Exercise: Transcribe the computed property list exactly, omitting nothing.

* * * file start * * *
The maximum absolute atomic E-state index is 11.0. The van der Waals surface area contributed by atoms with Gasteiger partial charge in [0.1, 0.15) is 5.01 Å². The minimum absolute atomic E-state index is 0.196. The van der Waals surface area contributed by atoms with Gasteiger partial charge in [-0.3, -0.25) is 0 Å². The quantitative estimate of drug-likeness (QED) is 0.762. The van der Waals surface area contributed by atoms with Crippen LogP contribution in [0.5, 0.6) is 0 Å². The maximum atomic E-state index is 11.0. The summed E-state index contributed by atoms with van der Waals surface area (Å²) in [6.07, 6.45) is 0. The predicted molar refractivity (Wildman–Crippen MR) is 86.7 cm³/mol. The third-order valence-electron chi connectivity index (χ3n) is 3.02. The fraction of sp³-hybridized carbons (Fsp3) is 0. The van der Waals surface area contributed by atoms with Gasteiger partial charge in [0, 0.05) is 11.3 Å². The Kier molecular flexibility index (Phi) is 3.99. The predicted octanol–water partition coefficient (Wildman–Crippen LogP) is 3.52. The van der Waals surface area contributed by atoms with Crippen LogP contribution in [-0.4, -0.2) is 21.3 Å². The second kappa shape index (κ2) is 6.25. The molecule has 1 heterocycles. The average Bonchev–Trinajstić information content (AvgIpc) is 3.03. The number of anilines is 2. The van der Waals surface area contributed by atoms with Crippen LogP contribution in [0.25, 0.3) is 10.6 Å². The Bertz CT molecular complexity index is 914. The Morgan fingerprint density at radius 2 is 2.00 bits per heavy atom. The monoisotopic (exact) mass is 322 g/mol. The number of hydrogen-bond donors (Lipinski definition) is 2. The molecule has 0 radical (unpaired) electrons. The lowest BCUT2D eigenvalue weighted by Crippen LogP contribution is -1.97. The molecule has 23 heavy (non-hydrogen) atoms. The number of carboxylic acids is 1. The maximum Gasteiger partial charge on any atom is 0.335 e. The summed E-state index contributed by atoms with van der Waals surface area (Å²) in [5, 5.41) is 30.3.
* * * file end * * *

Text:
The maximum absolute atomic E-state index is 11.0. The van der Waals surface area contributed by atoms with Gasteiger partial charge in [0.1, 0.15) is 5.01 Å². The minimum absolute atomic E-state index is 0.196. The van der Waals surface area contributed by atoms with Gasteiger partial charge in [-0.3, -0.25) is 0 Å². The quantitative estimate of drug-likeness (QED) is 0.762. The van der Waals surface area contributed by atoms with Crippen LogP contribution in [0.5, 0.6) is 0 Å². The maximum atomic E-state index is 11.0. The summed E-state index contributed by atoms with van der Waals surface area (Å²) in [6.07, 6.45) is 0. The predicted molar refractivity (Wildman–Crippen MR) is 86.7 cm³/mol. The third-order valence-electron chi connectivity index (χ3n) is 3.02. The fraction of sp³-hybridized carbons (Fsp3) is 0. The van der Waals surface area contributed by atoms with Gasteiger partial charge in [0, 0.05) is 11.3 Å². The Kier molecular flexibility index (Phi) is 3.99. The predicted octanol–water partition coefficient (Wildman–Crippen LogP) is 3.52. The van der Waals surface area contributed by atoms with Crippen LogP contribution in [-0.4, -0.2) is 21.3 Å². The second kappa shape index (κ2) is 6.25. The molecule has 1 heterocycles. The average Bonchev–Trinajstić information content (AvgIpc) is 3.03. The number of anilines is 2. The van der Waals surface area contributed by atoms with Crippen LogP contribution in [0.25, 0.3) is 10.6 Å². The Bertz CT molecular complexity index is 914. The Morgan fingerprint density at radius 2 is 2.00 bits per heavy atom. The monoisotopic (exact) mass is 322 g/mol. The number of hydrogen-bond donors (Lipinski definition) is 2. The molecule has 0 radical (unpaired) electrons. The lowest BCUT2D eigenvalue weighted by Crippen LogP contribution is -1.97. The molecule has 23 heavy (non-hydrogen) atoms. The number of carboxylic acids is 1. The maximum Gasteiger partial charge on any atom is 0.335 e. The summed E-state index contributed by atoms with van der Waals surface area (Å²) in [5, 5.41) is 30.3.